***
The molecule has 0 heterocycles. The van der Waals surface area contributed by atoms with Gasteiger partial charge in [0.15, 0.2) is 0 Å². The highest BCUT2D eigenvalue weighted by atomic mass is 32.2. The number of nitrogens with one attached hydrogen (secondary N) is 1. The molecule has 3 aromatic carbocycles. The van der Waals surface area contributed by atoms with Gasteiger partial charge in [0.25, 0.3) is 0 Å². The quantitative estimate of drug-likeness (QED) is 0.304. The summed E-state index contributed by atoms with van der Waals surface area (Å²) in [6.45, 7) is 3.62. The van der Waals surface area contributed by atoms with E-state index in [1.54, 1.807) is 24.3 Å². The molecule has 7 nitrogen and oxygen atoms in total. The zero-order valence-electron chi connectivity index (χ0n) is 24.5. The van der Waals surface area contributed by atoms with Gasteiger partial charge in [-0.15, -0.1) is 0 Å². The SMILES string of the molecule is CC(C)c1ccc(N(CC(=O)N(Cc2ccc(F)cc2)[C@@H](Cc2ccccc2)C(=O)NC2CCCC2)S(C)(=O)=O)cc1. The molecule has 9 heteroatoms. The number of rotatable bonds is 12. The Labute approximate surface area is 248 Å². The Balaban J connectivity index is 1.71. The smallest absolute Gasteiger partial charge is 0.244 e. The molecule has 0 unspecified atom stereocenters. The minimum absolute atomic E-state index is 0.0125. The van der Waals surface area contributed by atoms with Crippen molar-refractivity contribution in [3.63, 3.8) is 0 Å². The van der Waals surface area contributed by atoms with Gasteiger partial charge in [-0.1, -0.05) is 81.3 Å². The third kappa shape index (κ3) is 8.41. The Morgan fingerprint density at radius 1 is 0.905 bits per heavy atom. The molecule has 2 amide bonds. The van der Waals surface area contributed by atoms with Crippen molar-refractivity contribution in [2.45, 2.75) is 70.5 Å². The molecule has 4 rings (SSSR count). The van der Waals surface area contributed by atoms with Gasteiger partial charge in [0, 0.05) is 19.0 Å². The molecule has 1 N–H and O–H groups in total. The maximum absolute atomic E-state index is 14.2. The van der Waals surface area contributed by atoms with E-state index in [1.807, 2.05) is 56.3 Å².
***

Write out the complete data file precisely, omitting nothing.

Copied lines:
The molecule has 0 heterocycles. The van der Waals surface area contributed by atoms with Gasteiger partial charge in [0.15, 0.2) is 0 Å². The highest BCUT2D eigenvalue weighted by atomic mass is 32.2. The number of nitrogens with one attached hydrogen (secondary N) is 1. The molecule has 3 aromatic carbocycles. The van der Waals surface area contributed by atoms with Gasteiger partial charge in [0.25, 0.3) is 0 Å². The quantitative estimate of drug-likeness (QED) is 0.304. The summed E-state index contributed by atoms with van der Waals surface area (Å²) in [6.45, 7) is 3.62. The van der Waals surface area contributed by atoms with E-state index in [1.54, 1.807) is 24.3 Å². The molecule has 7 nitrogen and oxygen atoms in total. The zero-order valence-electron chi connectivity index (χ0n) is 24.5. The van der Waals surface area contributed by atoms with Gasteiger partial charge in [-0.15, -0.1) is 0 Å². The SMILES string of the molecule is CC(C)c1ccc(N(CC(=O)N(Cc2ccc(F)cc2)[C@@H](Cc2ccccc2)C(=O)NC2CCCC2)S(C)(=O)=O)cc1. The molecule has 9 heteroatoms. The number of rotatable bonds is 12. The Labute approximate surface area is 248 Å². The Balaban J connectivity index is 1.71. The smallest absolute Gasteiger partial charge is 0.244 e. The molecule has 0 unspecified atom stereocenters. The minimum absolute atomic E-state index is 0.0125. The van der Waals surface area contributed by atoms with Crippen molar-refractivity contribution in [3.63, 3.8) is 0 Å². The van der Waals surface area contributed by atoms with Gasteiger partial charge in [-0.1, -0.05) is 81.3 Å². The third kappa shape index (κ3) is 8.41. The Morgan fingerprint density at radius 1 is 0.905 bits per heavy atom. The molecule has 2 amide bonds. The van der Waals surface area contributed by atoms with Crippen molar-refractivity contribution in [2.45, 2.75) is 70.5 Å². The molecule has 4 rings (SSSR count). The van der Waals surface area contributed by atoms with Gasteiger partial charge in [0, 0.05) is 19.0 Å². The molecule has 1 N–H and O–H groups in total. The maximum absolute atomic E-state index is 14.2. The van der Waals surface area contributed by atoms with E-state index in [1.807, 2.05) is 56.3 Å².